Tonight begins Passover, probably the most significant Jewish feast in the Bible. It’s immediately followed by the week-long Feast of Unleavened Bread. Most Christians don’t celebrate these feasts, as they’re considered Jewish holidays, not Christian ones. And that’s fine. While God told Moses,
This is a day you are to commemorate; for the generations to come you shall celebrate it as a festival to the Lord—a lasting ordinance” (Exodus 12:14),
Paul’s letter to the Colossians states,
Don’t let anyone tell you what you must eat or drink. Don’t let them say that you must celebrate the New Moon festival, the Sabbath, or any other festival. These things are only a shadow of what was to come. But Christ is real! (Colossians 2:16-17)
So no, we don’t have to celebrate Passover. Yet, God’s purpose in instituting it has never changed. How is it a “shadow of what was to come”? Perhaps we need to take a closer look. We can learn a lot from a shadow.
The Bible talks about times and seasons. Ecclesiastes 3:1-8 spells it out—“To everything there is a season, A time for every purpose under heaven… “ (I’m old enough to remember the Byrd’s cover of Pete Seeger’s song, “Turn, Turn, Turn,” which was a number one hit in 1965.) Furthermore, God tells us that it’s important to understand the time we live in. The book of Esther calls the men who understood the times “wise” (see Esther 1:13).
How do we understand the times?
This has been an amazing two weeks. I didn’t get to post anything last Friday. Here’s why:
It all started Thursday, February 28, when my husband, Pete, went to the YMCA to work out on the elliptical. He does this almost every day, works hard, and is in good shape. However, this time, he had just gotten going when he collapsed and his heart went into ventricular fibrillation.
If you want to reveal a person’s true personality, put them behind the wheel. There’s something about driving that causes us to regard any veneer of civility, and our true colors bleed through. Pete and I drove over 5,000 miles this month, from our home in Colorado to South Carolina, then Florida, and finally, Chattanooga, Tennessee, before returning home. Since the northern states were experiencing snow and ice, we chose a more southern route—we encountered no snow, but our choice made our trip a bit longer. Most of those 5,000 miles were on interstates.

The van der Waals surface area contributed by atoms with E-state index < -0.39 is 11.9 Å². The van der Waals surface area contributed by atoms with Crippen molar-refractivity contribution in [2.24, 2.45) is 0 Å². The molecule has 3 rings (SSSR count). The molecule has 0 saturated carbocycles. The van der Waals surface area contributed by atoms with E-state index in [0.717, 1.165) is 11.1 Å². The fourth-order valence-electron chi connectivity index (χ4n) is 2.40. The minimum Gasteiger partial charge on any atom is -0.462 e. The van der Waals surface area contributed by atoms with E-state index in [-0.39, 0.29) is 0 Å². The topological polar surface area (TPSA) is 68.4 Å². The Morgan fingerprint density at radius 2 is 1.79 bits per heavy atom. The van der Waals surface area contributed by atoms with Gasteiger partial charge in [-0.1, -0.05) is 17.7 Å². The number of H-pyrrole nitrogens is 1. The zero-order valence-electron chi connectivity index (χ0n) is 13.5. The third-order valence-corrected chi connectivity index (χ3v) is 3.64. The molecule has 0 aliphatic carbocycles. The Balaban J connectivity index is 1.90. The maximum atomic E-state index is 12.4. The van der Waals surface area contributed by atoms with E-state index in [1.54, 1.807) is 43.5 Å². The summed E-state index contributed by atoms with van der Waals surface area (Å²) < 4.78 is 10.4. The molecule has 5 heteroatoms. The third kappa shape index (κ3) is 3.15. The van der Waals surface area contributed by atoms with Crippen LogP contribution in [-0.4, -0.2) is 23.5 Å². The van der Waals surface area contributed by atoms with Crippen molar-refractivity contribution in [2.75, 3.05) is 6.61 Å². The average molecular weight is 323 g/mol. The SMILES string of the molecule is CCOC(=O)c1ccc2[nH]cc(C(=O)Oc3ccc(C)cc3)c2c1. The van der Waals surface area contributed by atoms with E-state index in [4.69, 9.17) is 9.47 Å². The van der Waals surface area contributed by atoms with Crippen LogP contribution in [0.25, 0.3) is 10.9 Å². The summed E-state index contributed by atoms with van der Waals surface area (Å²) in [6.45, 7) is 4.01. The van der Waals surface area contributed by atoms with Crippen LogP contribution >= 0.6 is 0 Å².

I’m glad we survived.
Blue skies, bright sunshine, and white water. It’s the perfect combination. One of the joys of living in Colorado is easy access to the white water rafting trips that are offered on the Arkansas River. For an appropriate fee, you are equipped with everything you need for an exciting ride down the rapids—life vest, appropriate outerwear, raft, paddle, and most importantly, an experienced guide.
Be all you can be! The Army isn’t the only one who urges us to reach our full potential; the church has picked up on it as well. As a friend of ours is recently told us, “My passion is helping people reach their potential, all God created them to be!”
What are your goals for 2019? What do you hope will happen this year? Many of us make resolutions, resolving to do better—to lose weight, exercise more, downsize. They could be spiritual in nature—to read the Bible every day, join a small group at church, or pray more. But what’s to keep us on track? How can we expect to succeed at making these changes this year, when we made the same resolutions and set the same goals last year—and the year before, and the year before that—but failed?